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The concept of frailty: individual and professional perspectives

  • Full or part time
  • Application Deadline
    Sunday, February 23, 2020
  • Competition Funded PhD Project (European/UK Students Only)
    Competition Funded PhD Project (European/UK Students Only)

Project Description

Applications are invited for a fully-funded three year PhD to commence in October 2020.

The PhD will be based in the Faculty of Science and Health, and will be supervised by Dr Isobel Ryder and Dr Jenny Roddis.

The work on this project will involve:
● Reframing professional language to ensure that healthcare professionals keep the individual at the centre of care
● Researching across organisational boundaries in partnership with our key practice learning partners
● Exploring the impact of language use on individual and family autonomy and self-care

Frailty is a frequently used term in healthcare and health records, usually to describe older people who are currently in need of increased levels of care. This biomedical, deficit-led approach has the potential to have a detrimental effect on the individual labelled as ‘frail’, on the family around them and on those involved in their care.

Limited research has taken place with individuals living in the community setting in the UK, despite this being increasingly preferred by individuals and their families and being promoted by the Natioanl Health Service (NHS) as a choice and as a necessity if the NHS is to cope with the ageing and more complex population in the United Kingdom.

This project will explore the concept of ‘frailty’ from the perspective of community-dwelling individuals, their families and healthcare professionals working with them. We are particularly interested in exploring whether and how the label of ‘frailty’ has an impact on discussions with individuals and their families, such as those relating to advanced care planning and resuscitation. We would also like to investigate if the label ‘frailty’, once introduced, is ever removed and what it means to those involved.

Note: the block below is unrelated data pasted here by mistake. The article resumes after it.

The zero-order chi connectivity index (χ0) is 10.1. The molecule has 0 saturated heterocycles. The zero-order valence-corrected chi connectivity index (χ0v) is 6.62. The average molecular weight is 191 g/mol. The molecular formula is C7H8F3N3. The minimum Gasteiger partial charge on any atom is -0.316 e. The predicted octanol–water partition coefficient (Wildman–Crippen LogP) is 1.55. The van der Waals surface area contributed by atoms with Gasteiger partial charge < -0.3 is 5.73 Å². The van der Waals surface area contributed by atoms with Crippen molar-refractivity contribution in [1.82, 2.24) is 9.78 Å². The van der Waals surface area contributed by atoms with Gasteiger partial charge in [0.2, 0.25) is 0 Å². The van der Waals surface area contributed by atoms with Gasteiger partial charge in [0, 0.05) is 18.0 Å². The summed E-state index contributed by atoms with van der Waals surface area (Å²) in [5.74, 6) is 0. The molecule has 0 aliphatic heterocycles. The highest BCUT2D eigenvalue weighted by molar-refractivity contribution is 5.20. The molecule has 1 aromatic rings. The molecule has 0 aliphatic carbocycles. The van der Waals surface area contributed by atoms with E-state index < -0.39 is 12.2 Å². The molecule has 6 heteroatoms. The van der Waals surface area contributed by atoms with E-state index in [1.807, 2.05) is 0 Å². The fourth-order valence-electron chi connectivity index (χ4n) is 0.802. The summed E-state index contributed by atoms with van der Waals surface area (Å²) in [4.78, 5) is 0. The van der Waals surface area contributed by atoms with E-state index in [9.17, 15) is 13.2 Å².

We would anticipate that a qualitative approach will be adopted, using semi-structured interviews to explore these different elements and perspectives with participants. In addition, there is the potential to introduce a Delphi technique to understand the meaning of the term ‘frailty’ from a strategic and political perspective. It is possible that part of this project will involve an exploration of the use of tools such as the Comprehensive Geriatric Assessment and how this informs management of those labelled as frail.

General admissions criteria
You’ll need an upper second class honours degree from an internationally recognised university or a Master’s degree in Nursing or a related subject. In exceptional cases, we may consider equivalent professional experience and/or qualifications. English language proficiency at a minimum of IELTS band 6.5 with no component score below 6.0.

Specific candidate requirements
You should have an understanding of the UK National Health Service (NHS) and an interest in maintaining independence and self-care in an ageing population.

How to Apply
We’d encourage you to contact Dr Isobel Ryder () or Dr Jenny Roddis () to discuss your interest before you apply, quoting the project code.

When you are ready to apply, you can use our online application form. Make sure you submit a personal statement, proof of your degrees and grades, details of two referees, proof of your English language proficiency and an up-to-date CV. Our ‘How to Apply’ page offers further guidance on the PhD application process.

If you want to be considered for this funded PhD opportunity you must quote project code SHCP4761020 when applying.

Funding Notes

The bursary is available to UK and EU students only and covers tuition fees and an annual maintenance grant of £15,009 (UKRI 2019/20 rate) for three years. Bursary recipients will also receive up to £1,500 per year for research project costs, as well as office space and computing facilities.

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